« Reply #3 on: June 16, 2010, 08:50:05 pm »
This is very cool Matt. I will add a little to it. My experiences are based on playing varius games with narrative mechanics or free form games, not PBEM as such.

I'll stick to some techniques and pointers I've learned by now:

A) Say "yes, and..."
When building on the shared story, accept other's contributions and build on them. Almost never annul or veto anything. If someone describes an action where your character is thrown on the ground, do not say "no, he can't do that, he would not fall". Instead describe how you roll with the fall and swiftly regain your feet, or how you from you new position sweep at his legs and pull him down as well.
Of course, if something does violate your limits for your character, your comfort zone, then saying "I'm not ok with this" is fine and should, IMO, be respected. Just make sure your limits aren't "if my character appears less than perfect". Also, sometimes the GM or the rulesystem does things we do not like, then it is almost always better to just roll with it.

B) Pass the ball
This is mostly the same as Matt's point #3. Try to intentionally make your descriptions incomplete, so others can use what you left unfinished to build their contribution. For example, in a duel I might write that "The countess makes a feint at you, but overextends and has left her side clearly exposed..." the intention is clearly that my the player of my character's opponent can build on this. This can be applied to many other situations, like warfare and conversations. Leave some  blanks for others to fill.

C) Unimportant bystanders and participants are good tools for dramatic action
If you are describing someone fighting a unit of soldiers, then killing a few soldiers is a good way to provide some action and make your character look cool. Especially in action scenes, there will often be a primary opponent (the villain) and his minions. Kill a few of them, hell have a few of them jump out (there is always another ninja behind the door), just do not describe your character sending all of his minions running, as that changes the situation too much. The same can be applied in other situations - like in a court. Have someone shout from the sidelines, only to be shut down by a few well-placed words.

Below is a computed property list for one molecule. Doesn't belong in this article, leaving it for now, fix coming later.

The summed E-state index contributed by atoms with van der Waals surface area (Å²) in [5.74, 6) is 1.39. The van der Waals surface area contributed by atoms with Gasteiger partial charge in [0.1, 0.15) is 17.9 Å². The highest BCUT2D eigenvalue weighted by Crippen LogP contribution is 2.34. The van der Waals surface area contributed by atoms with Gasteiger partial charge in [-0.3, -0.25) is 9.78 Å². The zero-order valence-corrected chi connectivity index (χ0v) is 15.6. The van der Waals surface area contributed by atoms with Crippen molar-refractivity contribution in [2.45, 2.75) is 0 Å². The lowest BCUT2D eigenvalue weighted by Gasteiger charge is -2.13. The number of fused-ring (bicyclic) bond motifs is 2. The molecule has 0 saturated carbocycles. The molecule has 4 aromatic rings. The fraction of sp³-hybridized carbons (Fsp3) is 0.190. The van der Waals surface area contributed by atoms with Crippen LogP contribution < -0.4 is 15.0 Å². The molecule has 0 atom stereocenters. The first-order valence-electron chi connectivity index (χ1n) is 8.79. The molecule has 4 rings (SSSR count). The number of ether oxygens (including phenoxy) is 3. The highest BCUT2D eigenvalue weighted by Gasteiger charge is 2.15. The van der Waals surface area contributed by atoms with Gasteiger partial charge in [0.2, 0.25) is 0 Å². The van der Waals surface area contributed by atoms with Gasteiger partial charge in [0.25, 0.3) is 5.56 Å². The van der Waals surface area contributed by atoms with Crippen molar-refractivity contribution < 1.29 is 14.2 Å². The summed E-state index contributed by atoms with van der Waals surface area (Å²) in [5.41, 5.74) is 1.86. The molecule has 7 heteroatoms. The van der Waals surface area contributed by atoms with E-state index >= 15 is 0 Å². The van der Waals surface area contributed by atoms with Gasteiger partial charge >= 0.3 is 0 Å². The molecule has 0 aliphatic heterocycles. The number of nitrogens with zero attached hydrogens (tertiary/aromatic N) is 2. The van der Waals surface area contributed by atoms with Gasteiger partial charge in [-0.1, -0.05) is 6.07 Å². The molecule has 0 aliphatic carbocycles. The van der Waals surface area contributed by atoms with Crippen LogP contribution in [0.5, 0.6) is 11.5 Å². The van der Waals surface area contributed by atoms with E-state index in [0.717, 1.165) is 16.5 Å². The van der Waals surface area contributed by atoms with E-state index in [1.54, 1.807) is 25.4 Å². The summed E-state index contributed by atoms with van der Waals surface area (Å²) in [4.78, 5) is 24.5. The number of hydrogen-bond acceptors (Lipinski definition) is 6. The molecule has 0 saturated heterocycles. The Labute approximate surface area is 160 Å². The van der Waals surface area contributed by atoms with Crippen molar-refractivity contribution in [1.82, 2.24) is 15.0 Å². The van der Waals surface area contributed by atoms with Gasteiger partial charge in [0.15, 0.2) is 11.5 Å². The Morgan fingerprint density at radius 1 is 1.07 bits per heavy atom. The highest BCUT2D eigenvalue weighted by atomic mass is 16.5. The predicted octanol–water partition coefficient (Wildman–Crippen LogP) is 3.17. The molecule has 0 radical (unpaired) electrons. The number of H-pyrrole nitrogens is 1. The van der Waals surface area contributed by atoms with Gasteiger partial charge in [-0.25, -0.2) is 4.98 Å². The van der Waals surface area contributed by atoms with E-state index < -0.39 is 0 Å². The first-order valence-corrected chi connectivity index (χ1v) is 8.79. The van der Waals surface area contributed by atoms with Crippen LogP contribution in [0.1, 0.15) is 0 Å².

D) When in doubt, take a hit
If you're in doubt as to what to write for your character, especially in action scenes, the easiest trick is to describe your character taking a minor injury or some kind of setback. Describe how he stumbles and falls, then describe how he gets up again or turns it to an advantage. In almost all action movies the main character always takes a terrible beating (Die Hard I, anyone?), then gets up and does the job. It is a good way to raise tension and to make characters look tough - or to make them look human and mortal, depending on the situation. Again, it can be used outside of actionscenes - having your character fume in anger, to look at a loss, etc.

E) Be careful with headspace
Describing why your character does something or what he is thinking is a cool way to add something to the narrative. I like it myself. However, it should always be clear what part of your description is visible to others - that way the other players know what they can have their characters act on. Use a different font or something for "thought bubbles", make it clear. It should also be used in moderation, the focus should be on what those who are together with or close to your character can perceive.
Marya Tanar, The Sword Mage
Duchess and Mage of Tornilen

Offline X-Bellam & BC/TB (Bobby)

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Re: A guide to Narrative Actions
« Reply #4 on: June 16, 2010, 09:25:16 pm »
An addendum to Alex's addition:

Making yourself look cool is fun.  What's interesting is that making other people look cool is often just as fun, and something they'll almost never object to.  Having another character beat an attacker off you until you can make it to your feet is just as valid a way to save yourself as performing a perfect Tumble check and rolling up instantly, and often more interesting. 

Similarly, the other half of "Passing the Ball" is setting up your allies for cool things.  You could smash at your opponent with your mace, yes.  Or you could drive him back towards your ally for them to strike from behind, or pin his shield for a moment so they can lunge for his throat.  It's also a good way to get away with things, since any good GM will want to encourage the players to make the game fun for each other, not just themselves. ;)

Offline DM B

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Re: A guide to Narrative Actions
« Reply #5 on: June 16, 2010, 09:33:50 pm »
From the DM's perspective all of these points are equally valid.

I'd like to point out, however, that sometimes I intentionally break with them. Sometimes I do it to move the story forward if it has derailed or lost focus. Sometimes I do it because players have taken too great liberties and I need to fix it IC with a minimum of fuss. At other times I do it to make something stick out or to frustrate the players. For example I relatively often limit the openness of my own descriptions - thereby limiting the player's options.

So most of the time its intentional...but sometimes I screw up or just do a poor job...
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Offline X-DM Jon

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Re: A guide to Narrative Actions
« Reply #6 on: July 01, 2010, 03:42:29 pm »
Chock full of goodness - obviously this chain deserves a sticky  ;D